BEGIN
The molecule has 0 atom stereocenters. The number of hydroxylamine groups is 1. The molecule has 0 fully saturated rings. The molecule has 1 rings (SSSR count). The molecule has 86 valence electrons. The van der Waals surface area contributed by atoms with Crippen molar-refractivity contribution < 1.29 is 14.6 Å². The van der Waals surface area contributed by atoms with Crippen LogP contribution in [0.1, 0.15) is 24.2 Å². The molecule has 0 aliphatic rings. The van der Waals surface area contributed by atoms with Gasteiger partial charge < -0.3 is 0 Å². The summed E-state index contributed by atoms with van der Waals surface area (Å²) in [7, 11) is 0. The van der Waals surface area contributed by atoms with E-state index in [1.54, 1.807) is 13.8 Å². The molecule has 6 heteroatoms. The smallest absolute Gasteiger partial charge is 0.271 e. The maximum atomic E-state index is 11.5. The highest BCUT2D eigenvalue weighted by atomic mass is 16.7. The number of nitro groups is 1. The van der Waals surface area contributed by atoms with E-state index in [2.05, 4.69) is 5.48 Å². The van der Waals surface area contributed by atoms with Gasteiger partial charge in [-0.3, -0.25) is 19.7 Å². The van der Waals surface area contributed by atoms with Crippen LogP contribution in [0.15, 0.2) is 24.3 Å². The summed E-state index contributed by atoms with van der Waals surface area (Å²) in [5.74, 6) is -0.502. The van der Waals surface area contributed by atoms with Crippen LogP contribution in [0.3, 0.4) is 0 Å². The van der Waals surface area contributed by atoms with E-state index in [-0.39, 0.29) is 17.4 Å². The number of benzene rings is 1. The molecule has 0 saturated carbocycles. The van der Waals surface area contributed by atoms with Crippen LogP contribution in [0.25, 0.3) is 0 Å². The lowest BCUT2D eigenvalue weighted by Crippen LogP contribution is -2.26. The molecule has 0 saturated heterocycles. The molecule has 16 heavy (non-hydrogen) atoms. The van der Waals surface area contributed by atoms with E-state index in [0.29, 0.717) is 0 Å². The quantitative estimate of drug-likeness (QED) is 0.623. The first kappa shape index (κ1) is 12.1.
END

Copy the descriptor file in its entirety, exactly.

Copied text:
The molecule has 0 atom stereocenters. The number of hydroxylamine groups is 1. The molecule has 0 fully saturated rings. The molecule has 1 rings (SSSR count). The molecule has 86 valence electrons. The van der Waals surface area contributed by atoms with Crippen molar-refractivity contribution < 1.29 is 14.6 Å². The van der Waals surface area contributed by atoms with Crippen LogP contribution in [0.1, 0.15) is 24.2 Å². The molecule has 0 aliphatic rings. The van der Waals surface area contributed by atoms with Gasteiger partial charge < -0.3 is 0 Å². The summed E-state index contributed by atoms with van der Waals surface area (Å²) in [7, 11) is 0. The van der Waals surface area contributed by atoms with E-state index in [1.54, 1.807) is 13.8 Å². The molecule has 6 heteroatoms. The smallest absolute Gasteiger partial charge is 0.271 e. The maximum atomic E-state index is 11.5. The highest BCUT2D eigenvalue weighted by atomic mass is 16.7. The number of nitro groups is 1. The van der Waals surface area contributed by atoms with E-state index in [2.05, 4.69) is 5.48 Å². The van der Waals surface area contributed by atoms with Gasteiger partial charge in [-0.3, -0.25) is 19.7 Å². The van der Waals surface area contributed by atoms with Crippen LogP contribution in [0.15, 0.2) is 24.3 Å². The summed E-state index contributed by atoms with van der Waals surface area (Å²) in [5.74, 6) is -0.502. The van der Waals surface area contributed by atoms with Crippen LogP contribution in [0.3, 0.4) is 0 Å². The van der Waals surface area contributed by atoms with E-state index in [-0.39, 0.29) is 17.4 Å². The number of benzene rings is 1. The molecule has 0 saturated carbocycles. The van der Waals surface area contributed by atoms with Crippen LogP contribution in [0.25, 0.3) is 0 Å². The lowest BCUT2D eigenvalue weighted by Crippen LogP contribution is -2.26. The molecule has 0 saturated heterocycles. The molecule has 16 heavy (non-hydrogen) atoms. The van der Waals surface area contributed by atoms with E-state index in [0.29, 0.717) is 0 Å². The quantitative estimate of drug-likeness (QED) is 0.623. The first kappa shape index (κ1) is 12.1.